4. "Airy" big data analyses
Moving from academia to industry, Vestas Wind Systems is a company based in Arhus, Denmark, and it is one of the world's leading names in wind turbines. The firm has one particular advantage: It only needs a few hours to calculate how much energy every potential new wind farm can generate. This is possible thanks to gigantic databases containing old records detailing temperatures, wind direction, and precipitation, and these can be combined with the information from satellite images, tide tables, and wind charts. A total of some 160 factors go into the company's big data analyses, and others include the full complement of data (output, runtime, repairs, etc.) from Vestas' existing 50,000 turbines.
5. Music from the cloud
A glance at the music sector reveals how important the cloud has become in our day-to-day lives. 2015 marked a watershed, according to the International Federation of the Phonographic Industry (IFPI): For the first time ever, digital music platforms made a bigger profit than their physical equivalents. Driven by the ubiquity of smartphones, streaming had overtaken CDs in just 10 years. Today, even small streaming services provide access to millions of songs that users can access whenever they want. Cloud storage is what makes this possible, ensuring that business models such as music streaming on demand are viable in the long run.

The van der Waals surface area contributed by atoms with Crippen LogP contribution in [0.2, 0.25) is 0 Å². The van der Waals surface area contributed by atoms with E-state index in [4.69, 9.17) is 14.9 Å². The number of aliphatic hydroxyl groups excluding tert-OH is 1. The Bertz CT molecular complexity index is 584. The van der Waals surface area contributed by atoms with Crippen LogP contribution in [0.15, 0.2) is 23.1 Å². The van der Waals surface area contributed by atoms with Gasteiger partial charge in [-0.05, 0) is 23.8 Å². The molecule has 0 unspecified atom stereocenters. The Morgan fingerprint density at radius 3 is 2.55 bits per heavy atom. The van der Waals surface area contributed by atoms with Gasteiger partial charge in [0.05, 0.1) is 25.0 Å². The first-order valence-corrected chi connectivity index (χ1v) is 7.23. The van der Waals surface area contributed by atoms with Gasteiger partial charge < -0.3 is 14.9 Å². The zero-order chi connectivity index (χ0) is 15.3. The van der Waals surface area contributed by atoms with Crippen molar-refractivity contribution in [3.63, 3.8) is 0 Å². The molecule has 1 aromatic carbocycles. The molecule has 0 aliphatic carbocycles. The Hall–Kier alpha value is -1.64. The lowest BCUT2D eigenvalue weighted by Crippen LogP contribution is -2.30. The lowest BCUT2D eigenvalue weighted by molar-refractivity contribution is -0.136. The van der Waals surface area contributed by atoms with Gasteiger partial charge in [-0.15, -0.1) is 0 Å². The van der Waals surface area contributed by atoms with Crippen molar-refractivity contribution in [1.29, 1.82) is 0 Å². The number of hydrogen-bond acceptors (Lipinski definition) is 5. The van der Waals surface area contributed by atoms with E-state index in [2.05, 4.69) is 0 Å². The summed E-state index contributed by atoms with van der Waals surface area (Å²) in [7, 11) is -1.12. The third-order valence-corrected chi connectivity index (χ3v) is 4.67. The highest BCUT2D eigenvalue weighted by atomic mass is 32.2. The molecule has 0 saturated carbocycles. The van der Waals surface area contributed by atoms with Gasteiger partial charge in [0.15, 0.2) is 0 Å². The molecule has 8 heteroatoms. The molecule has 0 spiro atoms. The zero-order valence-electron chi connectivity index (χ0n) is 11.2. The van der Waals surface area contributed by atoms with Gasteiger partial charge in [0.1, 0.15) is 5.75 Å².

Summary: There's no way around data storage
All of these examples demonstrate how significant the role of big data can be and what challenges companies and the IT sector are likely to face. Volume, velocity, and variety – these are the three most important terms in this process. One thing is already clear, however: There is no way of avoiding the cloud for anyone who wants to manage an apparently unlimited volume of data while at the same time remaining competitive and focused on the future. This realization isn't restricted to exotic pursuits, like mapping the stars or sequencing genes.
We'll use a simple example to clarify our point. In the automotive sector, a host of information is amalgamated for the inspection and approval processes covering millions of goods produced by different companies. These range from small parts to finished cars, and they also comprise components and items from preliminary stages. Using cloud storage can also result in a significant boost to efficiency here as well.